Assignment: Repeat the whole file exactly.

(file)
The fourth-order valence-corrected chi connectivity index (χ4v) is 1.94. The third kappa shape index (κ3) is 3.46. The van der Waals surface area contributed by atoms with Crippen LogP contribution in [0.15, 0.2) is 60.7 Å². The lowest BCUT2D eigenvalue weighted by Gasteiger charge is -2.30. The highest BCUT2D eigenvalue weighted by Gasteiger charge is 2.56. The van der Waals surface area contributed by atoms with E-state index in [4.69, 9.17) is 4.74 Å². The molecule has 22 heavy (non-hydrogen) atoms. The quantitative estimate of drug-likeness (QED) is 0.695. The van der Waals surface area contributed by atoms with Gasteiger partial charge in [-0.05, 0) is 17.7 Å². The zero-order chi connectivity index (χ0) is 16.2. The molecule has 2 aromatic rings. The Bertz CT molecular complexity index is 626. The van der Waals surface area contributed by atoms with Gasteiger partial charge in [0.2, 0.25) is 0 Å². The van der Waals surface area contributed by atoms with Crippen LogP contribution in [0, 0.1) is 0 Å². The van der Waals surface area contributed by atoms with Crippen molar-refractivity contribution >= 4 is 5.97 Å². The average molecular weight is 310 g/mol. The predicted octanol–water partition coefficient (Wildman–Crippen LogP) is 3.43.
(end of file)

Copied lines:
The fourth-order valence-corrected chi connectivity index (χ4v) is 1.94. The third kappa shape index (κ3) is 3.46. The van der Waals surface area contributed by atoms with Crippen LogP contribution in [0.15, 0.2) is 60.7 Å². The lowest BCUT2D eigenvalue weighted by Gasteiger charge is -2.30. The highest BCUT2D eigenvalue weighted by Gasteiger charge is 2.56. The van der Waals surface area contributed by atoms with E-state index in [4.69, 9.17) is 4.74 Å². The molecule has 22 heavy (non-hydrogen) atoms. The quantitative estimate of drug-likeness (QED) is 0.695. The van der Waals surface area contributed by atoms with Gasteiger partial charge in [-0.05, 0) is 17.7 Å². The zero-order chi connectivity index (χ0) is 16.2. The molecule has 2 aromatic rings. The Bertz CT molecular complexity index is 626. The van der Waals surface area contributed by atoms with Gasteiger partial charge in [0.2, 0.25) is 0 Å². The van der Waals surface area contributed by atoms with Crippen LogP contribution in [0, 0.1) is 0 Å². The van der Waals surface area contributed by atoms with Crippen molar-refractivity contribution >= 4 is 5.97 Å². The average molecular weight is 310 g/mol. The predicted octanol–water partition coefficient (Wildman–Crippen LogP) is 3.43.